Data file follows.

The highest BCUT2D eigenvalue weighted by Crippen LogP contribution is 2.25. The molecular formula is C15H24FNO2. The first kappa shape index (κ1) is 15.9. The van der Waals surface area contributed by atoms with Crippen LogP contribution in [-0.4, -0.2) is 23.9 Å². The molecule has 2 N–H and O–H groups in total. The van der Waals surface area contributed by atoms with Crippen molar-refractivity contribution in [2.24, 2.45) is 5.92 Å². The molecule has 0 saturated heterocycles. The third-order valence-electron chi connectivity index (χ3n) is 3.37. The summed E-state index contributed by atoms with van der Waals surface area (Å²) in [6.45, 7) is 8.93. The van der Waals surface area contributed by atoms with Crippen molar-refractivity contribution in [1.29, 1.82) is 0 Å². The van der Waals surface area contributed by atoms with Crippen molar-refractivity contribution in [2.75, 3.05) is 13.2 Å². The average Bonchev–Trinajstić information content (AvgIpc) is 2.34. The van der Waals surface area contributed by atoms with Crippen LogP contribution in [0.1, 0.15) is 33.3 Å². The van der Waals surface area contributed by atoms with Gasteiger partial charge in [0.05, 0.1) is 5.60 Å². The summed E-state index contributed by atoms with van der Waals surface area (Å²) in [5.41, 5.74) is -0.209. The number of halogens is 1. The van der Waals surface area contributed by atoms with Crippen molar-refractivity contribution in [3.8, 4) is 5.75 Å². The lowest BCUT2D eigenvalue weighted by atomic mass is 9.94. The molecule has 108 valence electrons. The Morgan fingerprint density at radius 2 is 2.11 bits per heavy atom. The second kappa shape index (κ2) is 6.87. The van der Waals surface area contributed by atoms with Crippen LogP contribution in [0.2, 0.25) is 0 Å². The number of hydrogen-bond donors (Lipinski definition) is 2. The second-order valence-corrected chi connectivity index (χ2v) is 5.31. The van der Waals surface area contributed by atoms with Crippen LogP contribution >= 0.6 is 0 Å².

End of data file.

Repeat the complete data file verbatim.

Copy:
The highest BCUT2D eigenvalue weighted by Crippen LogP contribution is 2.25. The molecular formula is C15H24FNO2. The first kappa shape index (κ1) is 15.9. The van der Waals surface area contributed by atoms with Crippen LogP contribution in [-0.4, -0.2) is 23.9 Å². The molecule has 2 N–H and O–H groups in total. The van der Waals surface area contributed by atoms with Crippen molar-refractivity contribution in [2.24, 2.45) is 5.92 Å². The molecule has 0 saturated heterocycles. The third-order valence-electron chi connectivity index (χ3n) is 3.37. The summed E-state index contributed by atoms with van der Waals surface area (Å²) in [6.45, 7) is 8.93. The van der Waals surface area contributed by atoms with Crippen molar-refractivity contribution in [1.29, 1.82) is 0 Å². The van der Waals surface area contributed by atoms with Crippen molar-refractivity contribution in [2.75, 3.05) is 13.2 Å². The average Bonchev–Trinajstić information content (AvgIpc) is 2.34. The van der Waals surface area contributed by atoms with Crippen LogP contribution in [0.1, 0.15) is 33.3 Å². The van der Waals surface area contributed by atoms with Gasteiger partial charge in [0.05, 0.1) is 5.60 Å². The summed E-state index contributed by atoms with van der Waals surface area (Å²) in [5.41, 5.74) is -0.209. The number of halogens is 1. The van der Waals surface area contributed by atoms with Crippen molar-refractivity contribution in [3.8, 4) is 5.75 Å². The lowest BCUT2D eigenvalue weighted by atomic mass is 9.94. The molecule has 108 valence electrons. The Morgan fingerprint density at radius 2 is 2.11 bits per heavy atom. The second kappa shape index (κ2) is 6.87. The van der Waals surface area contributed by atoms with Crippen LogP contribution in [0.2, 0.25) is 0 Å². The number of hydrogen-bond donors (Lipinski definition) is 2. The second-order valence-corrected chi connectivity index (χ2v) is 5.31. The van der Waals surface area contributed by atoms with Crippen LogP contribution >= 0.6 is 0 Å².